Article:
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Congestion Pricing

Hochul Ditches $10K Car Dealer Fundraiser Amid Congestion Pricing Uproar

The Greater New York Automobile Dealers Association was slated to host a $10,000-a-ticket reception for the governor.

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Gov. Hochul poses with three of her supporters.

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Gov. Hochul on Monday said she had backed out of a controversial fundraiser hosted for her by the car lobby in the aftermath of her decision to delay and perhaps kill congestion pricing.

The Greater New York Automobile Dealers Association was slated to host a $10,000-a-ticket reception for the governor in College Point, Queens on Tuesday, according to an email the organization sent out last month.

After news reports of the event surfaced over the weekend, Hochul did a 180, claiming on Monday that she was not going to the gala after all — much like her shocking U-turn to call off congestion pricing last week.

"I will not be attending a fundraiser with auto dealers," Hochul told reporters at an unrelated presser in the Bronx on Monday.

Hochul even seemed to imply there wasn't going to be a gala, interjecting when a reporter asked about the event happening the next day with, "No there’s not."

The car group, which has donated heavily to Hochul and previous governors, was caught unaware after NY1 reporter Bernadette Hogan tweeted the governor's comments.

"As far as I know she will be [attending]," a spokesperson for the group, Kelsey Hering, told Streetsblog.

The group representing dealers in the New York metro area has come out against congestion pricing, and it, along with other car groups, has donated generously to the governor.

Hochul pocketed $36,000 from state car lobbyists in the lead up to her congestion pricing backpedal, half of which came from the association hosting the event in Queens, The Lever reported, which first covered the fundraiser.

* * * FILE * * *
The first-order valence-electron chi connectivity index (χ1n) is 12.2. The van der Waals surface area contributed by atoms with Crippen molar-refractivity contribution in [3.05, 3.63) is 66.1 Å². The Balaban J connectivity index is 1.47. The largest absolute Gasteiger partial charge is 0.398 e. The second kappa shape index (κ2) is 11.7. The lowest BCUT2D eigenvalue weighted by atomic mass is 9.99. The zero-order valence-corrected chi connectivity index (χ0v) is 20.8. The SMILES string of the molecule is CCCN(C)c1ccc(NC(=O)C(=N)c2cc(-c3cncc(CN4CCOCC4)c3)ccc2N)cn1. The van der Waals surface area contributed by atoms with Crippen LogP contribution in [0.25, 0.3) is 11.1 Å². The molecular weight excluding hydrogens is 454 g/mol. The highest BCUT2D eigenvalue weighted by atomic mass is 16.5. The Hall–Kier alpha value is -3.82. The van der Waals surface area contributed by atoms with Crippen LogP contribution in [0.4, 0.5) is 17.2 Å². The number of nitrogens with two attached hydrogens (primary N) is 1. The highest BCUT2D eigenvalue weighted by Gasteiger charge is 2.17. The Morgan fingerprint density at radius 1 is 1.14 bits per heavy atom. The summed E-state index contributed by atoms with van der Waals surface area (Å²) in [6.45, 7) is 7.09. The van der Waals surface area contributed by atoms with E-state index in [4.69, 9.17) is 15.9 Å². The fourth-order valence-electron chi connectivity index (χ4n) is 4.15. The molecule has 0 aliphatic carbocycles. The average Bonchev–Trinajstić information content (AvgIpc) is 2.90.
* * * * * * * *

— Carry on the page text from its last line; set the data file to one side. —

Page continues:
A rep for Hochul's campaign told the New York Post over the weekend that campaign contributions have "no impact on government decisions."

Neither the Dealers Association nor Hochul's campaign responded to Streetsblog for further comment.

Environmentalists and transportation advocates were outraged at Hochul, and Washington, D.C.-based climate group Climate Defiance planned to blockade the Queens event, before regrouping in light of Hochul's snub.

"Kathy Hochul is a coward and a climate criminal," said Michael Greenberg, founder and executive director of the group. "She chose to side with auto tycoons over the millions of New Yorkers who are desperate for clean air and who need a working public transit system to get to work and to see their work and to live their lives."

One Queens safe streets advocate had called Hochul's plans to join the car lobby "disgusting."

"Instead of working toward cleaner air, climate solutions and better transit, the governor is partying with the auto industry," said Laura Shepard, an advocate with Transportation Alternatives. "It’s disgusting."

Hochul defended her record on mass transit, citing her push last year to raise funding to stave off the Metropolitan Transportation Authority from going off a "fiscal cliff."

"I have been very supportive of transit and anybody questions that, look at what I did last year when I was heralded by the media for being the person who saved the MTA," she told reporters. "It was heading off the fiscal cliff, and no one thought that I would be able to figure out an array of solutions that kept it literally on track. So let's just look at the whole record."

Car dealers who spoke to Streetsblog on Monday were pleased that Hochul canceled congestion pricing (obvs).

"I'm glad it was put on hold," said Mark Resende, a New Jersey resident who works at the Jaguar Land Rover dealership on the West Side of Manhattan. "For someone like me who drives into the city every day, that’s obvious. Because now instead of having to pay $15 a day, I'm not paying anything.”

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